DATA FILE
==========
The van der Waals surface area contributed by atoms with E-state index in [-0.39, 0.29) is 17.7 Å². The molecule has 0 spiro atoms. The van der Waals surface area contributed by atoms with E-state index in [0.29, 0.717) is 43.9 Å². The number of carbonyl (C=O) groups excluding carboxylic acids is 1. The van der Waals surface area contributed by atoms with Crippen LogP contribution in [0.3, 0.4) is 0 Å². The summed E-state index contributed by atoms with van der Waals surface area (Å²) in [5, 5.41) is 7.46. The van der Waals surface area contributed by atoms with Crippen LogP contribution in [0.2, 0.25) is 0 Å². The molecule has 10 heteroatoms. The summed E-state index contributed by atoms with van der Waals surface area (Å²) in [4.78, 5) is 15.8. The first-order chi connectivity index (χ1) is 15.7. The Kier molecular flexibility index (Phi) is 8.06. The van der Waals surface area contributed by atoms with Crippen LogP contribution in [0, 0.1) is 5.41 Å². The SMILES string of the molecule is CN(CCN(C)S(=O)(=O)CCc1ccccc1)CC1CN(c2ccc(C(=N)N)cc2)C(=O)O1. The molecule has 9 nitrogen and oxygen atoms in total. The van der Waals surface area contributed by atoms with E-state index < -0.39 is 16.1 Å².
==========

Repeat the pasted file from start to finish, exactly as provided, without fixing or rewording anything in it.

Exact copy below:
The van der Waals surface area contributed by atoms with E-state index in [-0.39, 0.29) is 17.7 Å². The molecule has 0 spiro atoms. The van der Waals surface area contributed by atoms with E-state index in [0.29, 0.717) is 43.9 Å². The number of carbonyl (C=O) groups excluding carboxylic acids is 1. The van der Waals surface area contributed by atoms with Crippen LogP contribution in [0.3, 0.4) is 0 Å². The summed E-state index contributed by atoms with van der Waals surface area (Å²) in [5, 5.41) is 7.46. The van der Waals surface area contributed by atoms with Crippen LogP contribution in [0.2, 0.25) is 0 Å². The molecule has 10 heteroatoms. The summed E-state index contributed by atoms with van der Waals surface area (Å²) in [4.78, 5) is 15.8. The first-order chi connectivity index (χ1) is 15.7. The Kier molecular flexibility index (Phi) is 8.06. The van der Waals surface area contributed by atoms with Crippen LogP contribution in [0, 0.1) is 5.41 Å². The SMILES string of the molecule is CN(CCN(C)S(=O)(=O)CCc1ccccc1)CC1CN(c2ccc(C(=N)N)cc2)C(=O)O1. The molecule has 9 nitrogen and oxygen atoms in total. The van der Waals surface area contributed by atoms with E-state index < -0.39 is 16.1 Å².